Cognitive Neuroscience of aesthetics
As he said, Marcos is mostly interested in aesthetics as a way to appreciate "beauty" (as opposed to a more global and formal definition of aesthetics). The data he presented suggest the influence of expertise, culural references, or context on the appreciation of beauty, documented by neuroimaging. For example, Marcos showed that the neurological pathways are diverted when viewers look at a picture of art they are told was authentic versus fake, or when a sponsor logo is copied next to the image (especially if the viewer was a non-expert).
I put Marcos' observations in relation with two other ways to look at the influence of the contemporary and historical contexts on art production: art and sociology.
Almost a century ago, Wassily Kandinsky stated, in The Doctrine of Internal necessity, that: "Inner necessity originates from three elements: (1) Every artist, as a creator, has something in him which demands expression (this is the element of personality). (2) Every artist, as the child of his time, is impelled to express the spirit of his age (this is the element of style)—dictated by the period and particular country to which the artist belongs (it is doubtful how long the latter distinction will continue). (3) Every artist, as a servant of art, has to help the cause of art (this is the quintessence of art, which is constant in all ages and among all nationalities)." Kandinsky here uses a very different language from Marcos to basically express the same overarching theme: the artist depends not only on himself, but also on the contemporary context he lives in and the history of painting. I find it fascinating to establish such a direct parallel between the neuroscientific and the artistic approaches.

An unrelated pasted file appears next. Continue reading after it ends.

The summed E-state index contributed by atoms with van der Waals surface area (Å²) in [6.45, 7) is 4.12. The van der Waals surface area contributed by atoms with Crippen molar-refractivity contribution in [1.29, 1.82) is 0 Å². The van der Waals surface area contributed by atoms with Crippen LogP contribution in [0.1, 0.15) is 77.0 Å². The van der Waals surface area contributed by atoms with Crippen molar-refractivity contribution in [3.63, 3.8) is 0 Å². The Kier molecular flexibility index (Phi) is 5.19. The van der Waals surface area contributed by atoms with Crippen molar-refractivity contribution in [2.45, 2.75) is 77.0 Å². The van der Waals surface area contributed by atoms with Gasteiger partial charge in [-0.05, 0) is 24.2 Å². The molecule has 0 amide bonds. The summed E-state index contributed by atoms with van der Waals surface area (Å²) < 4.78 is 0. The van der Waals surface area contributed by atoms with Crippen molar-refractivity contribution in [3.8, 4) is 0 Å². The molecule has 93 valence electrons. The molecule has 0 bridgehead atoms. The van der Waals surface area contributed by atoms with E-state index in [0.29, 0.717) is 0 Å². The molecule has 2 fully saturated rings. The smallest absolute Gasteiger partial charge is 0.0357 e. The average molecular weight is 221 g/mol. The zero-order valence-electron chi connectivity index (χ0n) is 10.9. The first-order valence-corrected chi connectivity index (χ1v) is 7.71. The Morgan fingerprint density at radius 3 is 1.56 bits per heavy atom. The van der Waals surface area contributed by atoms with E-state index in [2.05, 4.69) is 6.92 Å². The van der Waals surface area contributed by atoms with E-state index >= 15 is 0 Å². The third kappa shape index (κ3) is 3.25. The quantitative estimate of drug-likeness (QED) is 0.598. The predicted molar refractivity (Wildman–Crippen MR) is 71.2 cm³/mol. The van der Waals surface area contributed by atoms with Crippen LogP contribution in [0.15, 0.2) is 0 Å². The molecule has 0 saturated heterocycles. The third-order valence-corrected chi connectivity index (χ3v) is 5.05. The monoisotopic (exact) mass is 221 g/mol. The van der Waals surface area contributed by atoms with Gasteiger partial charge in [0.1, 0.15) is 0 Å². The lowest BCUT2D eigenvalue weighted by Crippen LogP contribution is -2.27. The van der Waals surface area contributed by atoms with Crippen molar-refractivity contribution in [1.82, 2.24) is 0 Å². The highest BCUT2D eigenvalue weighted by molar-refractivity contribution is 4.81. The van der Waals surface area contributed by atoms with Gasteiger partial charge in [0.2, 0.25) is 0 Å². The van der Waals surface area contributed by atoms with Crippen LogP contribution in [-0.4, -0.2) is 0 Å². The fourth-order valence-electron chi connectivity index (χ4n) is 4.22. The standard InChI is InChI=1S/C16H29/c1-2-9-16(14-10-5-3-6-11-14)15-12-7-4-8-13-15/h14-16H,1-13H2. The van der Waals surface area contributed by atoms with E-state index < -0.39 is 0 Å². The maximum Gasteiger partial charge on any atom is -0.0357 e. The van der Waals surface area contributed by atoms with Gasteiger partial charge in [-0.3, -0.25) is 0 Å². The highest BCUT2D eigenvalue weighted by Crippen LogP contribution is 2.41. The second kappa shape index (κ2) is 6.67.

More recently, Pierre Bourdieu approached the interactions between culture and the production of art with a sociological eye (The Field of Cultural Production (1993) and The Rules of Art (1996)). For example, he categorized the legitimacy of various types of art production depending on who defines it, from academia to "non legitimate" authorities such as advertising (see picture below). These observations put another light on the influence of culture and context on art, again complementary to Marcos and Kandinsky.
I could go on an on, and look at how to address the same question with an archaeologic or an anthropologic eye... The influence of culture (contemporary and historical) on vision could be a great theme in itself for a future International Conference on Neuroesthetics!
This is part of a series of posts on the 11th International Conference on Neuroesthetics (September 2014).